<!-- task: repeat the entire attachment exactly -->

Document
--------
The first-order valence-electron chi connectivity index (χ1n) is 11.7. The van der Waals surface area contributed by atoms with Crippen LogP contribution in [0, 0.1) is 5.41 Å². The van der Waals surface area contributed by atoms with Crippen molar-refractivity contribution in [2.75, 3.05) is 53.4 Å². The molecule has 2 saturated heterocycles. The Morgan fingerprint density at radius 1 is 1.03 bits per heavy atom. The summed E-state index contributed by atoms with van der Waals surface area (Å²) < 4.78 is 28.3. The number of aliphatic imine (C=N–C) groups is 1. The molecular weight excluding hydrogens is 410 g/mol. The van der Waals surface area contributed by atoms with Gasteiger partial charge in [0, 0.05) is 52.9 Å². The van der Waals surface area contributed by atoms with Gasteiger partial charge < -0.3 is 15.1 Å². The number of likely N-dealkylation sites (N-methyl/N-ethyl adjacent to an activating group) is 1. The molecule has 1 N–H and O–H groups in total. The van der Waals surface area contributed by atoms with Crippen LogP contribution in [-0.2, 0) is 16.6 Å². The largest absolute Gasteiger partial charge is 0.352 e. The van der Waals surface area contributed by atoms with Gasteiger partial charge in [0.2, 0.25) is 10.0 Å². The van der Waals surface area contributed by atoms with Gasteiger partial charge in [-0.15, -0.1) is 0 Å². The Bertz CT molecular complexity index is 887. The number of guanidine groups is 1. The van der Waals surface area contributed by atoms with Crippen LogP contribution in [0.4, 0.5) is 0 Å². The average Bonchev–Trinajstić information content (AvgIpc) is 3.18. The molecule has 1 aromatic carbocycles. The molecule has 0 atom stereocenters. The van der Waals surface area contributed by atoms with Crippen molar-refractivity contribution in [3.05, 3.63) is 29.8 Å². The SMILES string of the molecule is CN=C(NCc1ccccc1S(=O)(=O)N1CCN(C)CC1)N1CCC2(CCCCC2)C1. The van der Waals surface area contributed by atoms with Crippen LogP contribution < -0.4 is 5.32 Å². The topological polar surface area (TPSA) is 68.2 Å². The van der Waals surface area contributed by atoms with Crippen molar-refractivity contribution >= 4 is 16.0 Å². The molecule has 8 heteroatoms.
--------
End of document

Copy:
The first-order valence-electron chi connectivity index (χ1n) is 11.7. The van der Waals surface area contributed by atoms with Crippen LogP contribution in [0, 0.1) is 5.41 Å². The van der Waals surface area contributed by atoms with Crippen molar-refractivity contribution in [2.75, 3.05) is 53.4 Å². The molecule has 2 saturated heterocycles. The Morgan fingerprint density at radius 1 is 1.03 bits per heavy atom. The summed E-state index contributed by atoms with van der Waals surface area (Å²) < 4.78 is 28.3. The number of aliphatic imine (C=N–C) groups is 1. The molecular weight excluding hydrogens is 410 g/mol. The van der Waals surface area contributed by atoms with Gasteiger partial charge in [0, 0.05) is 52.9 Å². The van der Waals surface area contributed by atoms with Gasteiger partial charge < -0.3 is 15.1 Å². The number of likely N-dealkylation sites (N-methyl/N-ethyl adjacent to an activating group) is 1. The molecule has 1 N–H and O–H groups in total. The van der Waals surface area contributed by atoms with Crippen LogP contribution in [-0.2, 0) is 16.6 Å². The largest absolute Gasteiger partial charge is 0.352 e. The van der Waals surface area contributed by atoms with Gasteiger partial charge in [0.2, 0.25) is 10.0 Å². The van der Waals surface area contributed by atoms with Gasteiger partial charge in [-0.15, -0.1) is 0 Å². The Bertz CT molecular complexity index is 887. The number of guanidine groups is 1. The van der Waals surface area contributed by atoms with Crippen LogP contribution in [0.4, 0.5) is 0 Å². The average Bonchev–Trinajstić information content (AvgIpc) is 3.18. The molecule has 1 aromatic carbocycles. The molecule has 0 atom stereocenters. The van der Waals surface area contributed by atoms with Crippen molar-refractivity contribution in [3.05, 3.63) is 29.8 Å². The SMILES string of the molecule is CN=C(NCc1ccccc1S(=O)(=O)N1CCN(C)CC1)N1CCC2(CCCCC2)C1. The van der Waals surface area contributed by atoms with Crippen LogP contribution < -0.4 is 5.32 Å². The topological polar surface area (TPSA) is 68.2 Å². The van der Waals surface area contributed by atoms with Crippen molar-refractivity contribution >= 4 is 16.0 Å². The molecule has 8 heteroatoms.